Five Bistro in Edmonds offers some flavor excitement
Five Bistro in Edmonds may be hard to spot but worth the stop.
Special to The Seattle Times
650 Edmonds Way, Edmonds
Winter hours: Lunch 11 a.m.-2 p.m. Tuesday-Saturday; dinner 5-9 p.m. Tuesday-Wednesday and Sunday, 5-11 p.m. Thursday-Saturday.
Prices: $$$ (Appetizers $8-$12; pizzas $12-$14; sandwiches and salads $5-$11; dinner entrees $14-$19.)
Drinks: Full bar; wines by the glass, carafe and bottle.
Parking: Free in lot.
Sound: Loud when full.
Who should go: Good for date night, lunch with the gang, dinner with the kids, or drinks anytime.
Credit cards: All major.
Access: No obstacles.
When Five Bistro opened a year ago this month, it looked like an also-ran in the Edmonds bistro derby. Its strip-mall locale on the outskirts of downtown seemed a disadvantage. From the highway, it's easily overlooked: the big red Romio's Pizza planted next door eclipses Five's low-slung, dark-brown digs, once the cluttered home of the Salvage Sisters.
The menu was modest early on, relying on pizzas, salads and sandwiches, plus a few shareable starters, like oven-roasted clams and mussels in a garlic and pepper-potent broth. Eventually, dinner entrees were introduced. There were, and still are, five items in every category.
Facundo Defraia helms the kitchen, working with one induction burner and two convection ovens. "We try to keep him from getting too artsy," says co-owner Ted Clark, but maybe they should loosen the reins on this flamboyant Argentine chef, whose shock of black hair points defiantly skyward.
There are flickers of excitement in the cooking. Consider "Veal Parmigiana Chile Relleno," one night's special; it was brilliant in a freewheeling way. The breaded veal cutlet tucked into a large ancho pepper stayed crisp even under a blanket of cheese and spicy tomato sauce. Pomegranate seeds and orange slices offered vivid sweet/tart counterpoint.
Carne asada had the same exuberance and deft execution. Deeply embedded with flavor, the tender skirt steak tasted as if it had been marinated in chilies and lime. You can have it in a sandwich at lunch. At dinner it's topped with leeks and sharp, garlicky chimichurri sauce, boosting the flavor quotient even higher.
I thought the mild-mannered Alaskan salmon fillet surrounded by asparagus pretty ho-hum, until I found the smooth black bean purée underneath, erupting with complex heat and spice.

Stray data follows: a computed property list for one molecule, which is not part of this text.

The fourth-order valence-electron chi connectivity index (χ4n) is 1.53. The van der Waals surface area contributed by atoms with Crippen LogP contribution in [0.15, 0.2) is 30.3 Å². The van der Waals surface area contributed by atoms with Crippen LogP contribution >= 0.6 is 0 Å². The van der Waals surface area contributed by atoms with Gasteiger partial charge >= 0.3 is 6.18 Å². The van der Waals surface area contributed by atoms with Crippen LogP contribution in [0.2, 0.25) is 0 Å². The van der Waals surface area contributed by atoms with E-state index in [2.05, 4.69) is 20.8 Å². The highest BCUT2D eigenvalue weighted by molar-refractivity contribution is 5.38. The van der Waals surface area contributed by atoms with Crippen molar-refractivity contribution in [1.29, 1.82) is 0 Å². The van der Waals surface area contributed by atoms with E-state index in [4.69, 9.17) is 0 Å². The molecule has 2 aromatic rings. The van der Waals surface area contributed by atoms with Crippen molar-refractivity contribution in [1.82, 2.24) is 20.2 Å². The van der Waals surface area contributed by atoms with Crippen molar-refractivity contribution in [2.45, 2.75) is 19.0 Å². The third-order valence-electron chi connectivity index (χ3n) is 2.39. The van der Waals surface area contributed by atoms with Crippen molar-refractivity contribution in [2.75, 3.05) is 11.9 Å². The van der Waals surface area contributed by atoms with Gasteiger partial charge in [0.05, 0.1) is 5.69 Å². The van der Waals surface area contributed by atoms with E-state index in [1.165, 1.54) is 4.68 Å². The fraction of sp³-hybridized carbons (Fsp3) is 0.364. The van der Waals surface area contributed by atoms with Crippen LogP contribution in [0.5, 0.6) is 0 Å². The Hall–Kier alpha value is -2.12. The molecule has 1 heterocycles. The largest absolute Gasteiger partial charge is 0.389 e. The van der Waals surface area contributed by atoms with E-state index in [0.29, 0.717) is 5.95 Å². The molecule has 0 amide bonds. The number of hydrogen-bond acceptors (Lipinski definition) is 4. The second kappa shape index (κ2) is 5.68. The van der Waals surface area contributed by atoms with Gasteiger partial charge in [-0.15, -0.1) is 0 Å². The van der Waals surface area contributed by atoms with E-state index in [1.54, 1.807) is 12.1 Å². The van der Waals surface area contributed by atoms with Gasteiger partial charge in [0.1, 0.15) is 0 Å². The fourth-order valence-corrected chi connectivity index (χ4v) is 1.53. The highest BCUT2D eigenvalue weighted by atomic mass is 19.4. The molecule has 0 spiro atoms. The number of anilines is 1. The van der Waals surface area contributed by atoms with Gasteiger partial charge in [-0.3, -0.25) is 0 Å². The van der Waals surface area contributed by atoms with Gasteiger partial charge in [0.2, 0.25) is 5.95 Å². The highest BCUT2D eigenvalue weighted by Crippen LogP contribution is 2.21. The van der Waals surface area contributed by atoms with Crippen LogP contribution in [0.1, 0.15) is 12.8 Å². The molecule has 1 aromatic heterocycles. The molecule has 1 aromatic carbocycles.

Roasted lamb and chicken "saltimbocca" are tamer still. I was glad the lamb's "mint jus" came on the side; the trio of rosemary-dusted double chops didn't need that bland embellishment.
The fist-sized, oven-roasted chicken breast, smothered in sage-scented mushroom cream sauce, was not the pounded sautéed style typical of saltimbocca, but it was moist and delicious under a mantle of prosciutto and melted Swiss cheese. (Their tiramisu, on the other hand, is a precisely rendered classic.)
Five's pizza crust closely rivals Seattle's Serious Pie. The dough, stretched into a rustic-looking oval, has a touch of olive oil, and bakes up soft but nicely blistered and is beautifully elastic. The Margherita and the sausage-laden "Farm" pizza wear a bright, slightly sweet tomato sauce and a thin layer of cheese. A hearty appetite could demolish a whole one of these, but two could share one with a salad.
I like the elegant simplicity of the "Insalata di Parma" with marcona almonds and parmigiano tucked among lemon-dressed arugula. The contrasting textures of the Sienna salad, with soft mozzarella bocconcini nestled among crisp romaine, fennel and cucumber are alluring, too. But my favorite is the "chop," riddled with salami, basil, provolone and garbanzos and notable for its acid-balanced tarragon vinaigrette.
Five's evolution included the addition of a patio in the back last summer, and a spirits license. The cozy bar now serves cocktails plus beer, wine and espresso.
One of their several specialty drinks is the Sazerac. Impressive, but it's served on the rocks, which suggests there's still a learning curve behind the bar — though not when it comes to tequila. Clark and his business partner, Brad Marshall-Inman, both aficionados, have amassed 70 different kinds.
Clark, the smiling face at the door, is a warm host and an energetic overseer of the dining room. Service is sharper when he's around, customers happier.
Five has matured in many ways. The farmhouse-chic décor feels less farmhouse-y, more chic. Wine bottles rim the banquettes and vintage doodads hang in geometric harmony on the walls. Handsome in the flood of daylight, the raftered room appeals even more in the after-dark glow. Tranquil on weekdays, at night it fills with couples dining tête-à-tête, friendly revelers and lots of families.
It may have been last out of the gate, but Five looks more and more like a winner.
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